This publication from the Grape Growers of Ontario commemorates the 75th anniversary year since its establishment and records many milestones of progress that this organization and Ontario’s grape and wine industry have achieved since 1947.
The Project is funded in part by the Ontario Ministry of Agriculture, Food and Rural Affairs. The views expressed in the publication are the views of the Recipient and do not necessarily reflect those of the Province.
The 2000’s: Challenge and Change
The 2010’s: A Decade of Growth and Consolidation
This record details the approach and accomplishments of the Grape Growers of Ontario (“GGO”) in the 75 years since the organization was created, originally as the Ontario Grape Growers Marketing Board. It is not a full history of Niagara’s grape and wine industry during this period, but rather a detailed review of an organization established by grape growers to ensure a vibrant future for the industry.
The Chair’s of the Board of Directors have been few:
When Jim Rainforth was presented with the Award of Merit by the Board at the Annual General Meeting in 1991, he responded with the words: “I have had the privilege of working with four chairmen of this Board. Each one has been outstanding. It is a point of personal pride to me that each has remained a close friend.” These words provide an insight into the record of outstanding leadership that has been created through ongoing mutual respect and friendship between the GGO and Ontario’s grape and wine industry. The board’s focus has been on foresight, planning for progress, and sound judgment. These qualities have been at the forefront, without fail, for the first 75 years of the board’s history.
In a separate and earlier comment, past Chair Ron Moyer stated: “Anything I accomplished was a result of having the full support and encouragement of the board of directors. That support was always given. And they had lots of advice for me, too.”
The job of the Chairman has never been easy. The records relate year after year its demand for unlimited hours, and mental and physical stamina. It is not possible to adequately recognize the contributions, of such great value, by all those who have served as directors or on the Growers’ Committee.
During these 75 years there have been few Board Secretaries. Keith Matthie served 24 years, starting in 1953. He was followed in 1977 by Jim Rainforth, who was recruited from the Ontario Ministry of Agriculture and Food, where he was Director, Soils and Crops Branch. Elizabeth Andreen served as Secretary between 1998-2002 until she was succeeded by Art Smith. Art managed the organization until the hiring in 2003 of the current Chief Executive Officer, Debbie Zimmerman.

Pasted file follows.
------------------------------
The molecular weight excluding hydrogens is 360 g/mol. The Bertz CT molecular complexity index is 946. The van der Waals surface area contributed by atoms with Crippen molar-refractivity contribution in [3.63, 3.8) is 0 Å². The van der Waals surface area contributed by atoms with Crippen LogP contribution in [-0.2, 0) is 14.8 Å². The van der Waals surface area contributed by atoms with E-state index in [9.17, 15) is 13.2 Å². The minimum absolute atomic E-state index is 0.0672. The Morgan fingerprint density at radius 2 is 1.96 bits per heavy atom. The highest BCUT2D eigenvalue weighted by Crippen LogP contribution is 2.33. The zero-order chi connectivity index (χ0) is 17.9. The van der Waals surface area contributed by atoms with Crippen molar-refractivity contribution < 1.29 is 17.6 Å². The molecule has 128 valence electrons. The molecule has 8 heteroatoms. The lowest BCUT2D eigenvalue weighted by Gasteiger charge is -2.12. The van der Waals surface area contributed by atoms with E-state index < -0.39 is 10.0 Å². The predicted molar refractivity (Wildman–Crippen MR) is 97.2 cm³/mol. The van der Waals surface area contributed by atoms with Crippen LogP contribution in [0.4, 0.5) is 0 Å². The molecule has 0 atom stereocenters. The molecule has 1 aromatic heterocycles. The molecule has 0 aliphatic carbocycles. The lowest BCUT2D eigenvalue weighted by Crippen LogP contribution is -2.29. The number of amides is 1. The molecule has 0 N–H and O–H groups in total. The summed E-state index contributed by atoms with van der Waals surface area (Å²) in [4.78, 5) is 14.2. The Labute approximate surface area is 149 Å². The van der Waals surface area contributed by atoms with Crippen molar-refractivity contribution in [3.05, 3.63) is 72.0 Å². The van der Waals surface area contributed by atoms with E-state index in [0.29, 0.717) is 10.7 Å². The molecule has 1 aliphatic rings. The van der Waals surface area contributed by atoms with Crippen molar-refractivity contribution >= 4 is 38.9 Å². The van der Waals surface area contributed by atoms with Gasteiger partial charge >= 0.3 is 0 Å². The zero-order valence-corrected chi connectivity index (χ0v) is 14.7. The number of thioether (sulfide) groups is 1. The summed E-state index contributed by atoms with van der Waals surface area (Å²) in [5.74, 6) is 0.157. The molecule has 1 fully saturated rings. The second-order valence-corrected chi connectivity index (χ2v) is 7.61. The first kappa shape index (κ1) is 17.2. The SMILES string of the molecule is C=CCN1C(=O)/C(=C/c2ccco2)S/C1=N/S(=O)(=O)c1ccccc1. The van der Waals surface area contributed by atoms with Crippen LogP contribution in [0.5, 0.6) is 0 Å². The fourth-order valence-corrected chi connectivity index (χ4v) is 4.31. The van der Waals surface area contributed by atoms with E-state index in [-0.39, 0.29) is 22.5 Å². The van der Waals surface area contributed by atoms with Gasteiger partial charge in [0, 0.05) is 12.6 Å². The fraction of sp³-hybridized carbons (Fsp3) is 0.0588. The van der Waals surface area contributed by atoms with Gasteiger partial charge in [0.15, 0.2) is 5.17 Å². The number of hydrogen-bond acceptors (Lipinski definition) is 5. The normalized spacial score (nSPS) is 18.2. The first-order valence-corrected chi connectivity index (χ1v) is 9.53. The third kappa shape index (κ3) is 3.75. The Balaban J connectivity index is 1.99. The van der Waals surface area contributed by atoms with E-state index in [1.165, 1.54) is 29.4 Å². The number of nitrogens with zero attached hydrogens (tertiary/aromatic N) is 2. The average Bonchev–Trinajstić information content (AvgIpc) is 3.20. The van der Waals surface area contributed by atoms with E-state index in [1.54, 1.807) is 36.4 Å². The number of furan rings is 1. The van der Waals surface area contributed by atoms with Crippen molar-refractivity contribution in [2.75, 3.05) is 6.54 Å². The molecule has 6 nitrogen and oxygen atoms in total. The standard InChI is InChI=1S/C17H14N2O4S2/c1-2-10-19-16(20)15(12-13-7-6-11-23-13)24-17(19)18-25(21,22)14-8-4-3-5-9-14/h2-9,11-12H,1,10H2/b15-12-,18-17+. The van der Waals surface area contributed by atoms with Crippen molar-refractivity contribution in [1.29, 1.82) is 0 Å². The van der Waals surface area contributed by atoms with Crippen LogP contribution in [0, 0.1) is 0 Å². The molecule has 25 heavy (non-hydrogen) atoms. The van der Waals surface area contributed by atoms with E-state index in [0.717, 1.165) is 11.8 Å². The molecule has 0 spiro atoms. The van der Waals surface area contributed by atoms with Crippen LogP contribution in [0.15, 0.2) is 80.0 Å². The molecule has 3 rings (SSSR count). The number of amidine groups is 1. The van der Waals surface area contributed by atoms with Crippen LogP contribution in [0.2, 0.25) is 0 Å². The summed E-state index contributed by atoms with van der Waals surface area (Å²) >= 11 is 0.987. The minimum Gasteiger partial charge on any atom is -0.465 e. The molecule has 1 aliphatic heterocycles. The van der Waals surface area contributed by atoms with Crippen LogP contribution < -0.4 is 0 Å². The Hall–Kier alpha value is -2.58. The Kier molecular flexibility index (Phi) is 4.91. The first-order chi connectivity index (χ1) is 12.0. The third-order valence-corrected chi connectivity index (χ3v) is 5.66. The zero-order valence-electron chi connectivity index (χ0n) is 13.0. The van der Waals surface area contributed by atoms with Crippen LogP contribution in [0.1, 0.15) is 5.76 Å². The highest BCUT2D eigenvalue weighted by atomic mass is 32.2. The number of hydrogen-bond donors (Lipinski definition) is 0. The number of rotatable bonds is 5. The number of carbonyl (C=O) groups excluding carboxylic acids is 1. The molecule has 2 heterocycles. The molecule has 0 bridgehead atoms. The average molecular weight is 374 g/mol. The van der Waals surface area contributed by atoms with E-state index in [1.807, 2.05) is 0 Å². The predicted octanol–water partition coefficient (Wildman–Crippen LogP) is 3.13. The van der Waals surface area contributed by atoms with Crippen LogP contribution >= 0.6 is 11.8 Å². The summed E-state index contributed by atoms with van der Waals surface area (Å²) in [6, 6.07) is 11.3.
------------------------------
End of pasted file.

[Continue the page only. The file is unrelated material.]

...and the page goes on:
For most farmers in Canada, the Great Depression had blown away their resources and drained their bargaining powers. Those ten hard years took their toll on wholesalers and processors too, and as businesses failed, merger followed merger to set the stage for the multi-nationals that were to follow.
The Farm Products Marketing Act of 1937 opened a way for farmers to form a united, legislated, group with sufficient power to restore some measure of stability to commodity pricing, though the marketplace would remain the final arbiter.
Many growers favoured some system of giving growers a fair shake in their dealings with processors. Ron Moyer recalls being the treasurer for an action group centred around Beamsville. He expected the leaders to campaign for a marketing board scheme, and when they didn’t, he refused to sign any cheques. Keith Wiley speaks of the Minister of Agriculture, the Honourable Thomas Kennedy, as an apple grower who told farmers “... if you want to get something done don’t come to me and complain; get organized.” Many growers speak positively of Frank Perkins, chairman of the Farm Products Marketing Board: “We just had to phone, and he’d be here right away.”
Supporters needed at least 15 percent of all growers in favour before they could petition for a marketing board under the Act. The Honourable Tom Kennedy authorized the provisional marketing scheme with the proviso that within one year a two thirds majority vote would be needed for it to continue. Confirmation was overwhelming. More that 90 per cent of those casting ballots were in favour.
The Ontario Grape Growers’ Marketing Board was empowered to negotiate the terms and conditions for the sale of grapes for processing, and export. For the first time growers were assured of a unified, minimum price for grapes no matter whether the processor was buying for wines, juice, or jams and jellies. The organization was posted in the Ontario Gazette on July 19, 1947. The first meeting of the Board was September 23, 1947.
Control of the Marketing Board was vested firmly with the growers, who elect their own officers and directly guide policies and programs including license fees to fund this enterprise. Through unity, growers gained a voice in the grape and wine processing industry along with the ability to base forward planning on the combined strengths of the total grape growing developments in Ontario.
Throughout 2022, interviews with key industry stakeholders were held to provide a first hand perspective on the last 25 years.
BOARD CHAIRS (Matthias Oppenlaender, Bill George, Ray Duc, John Neufeld)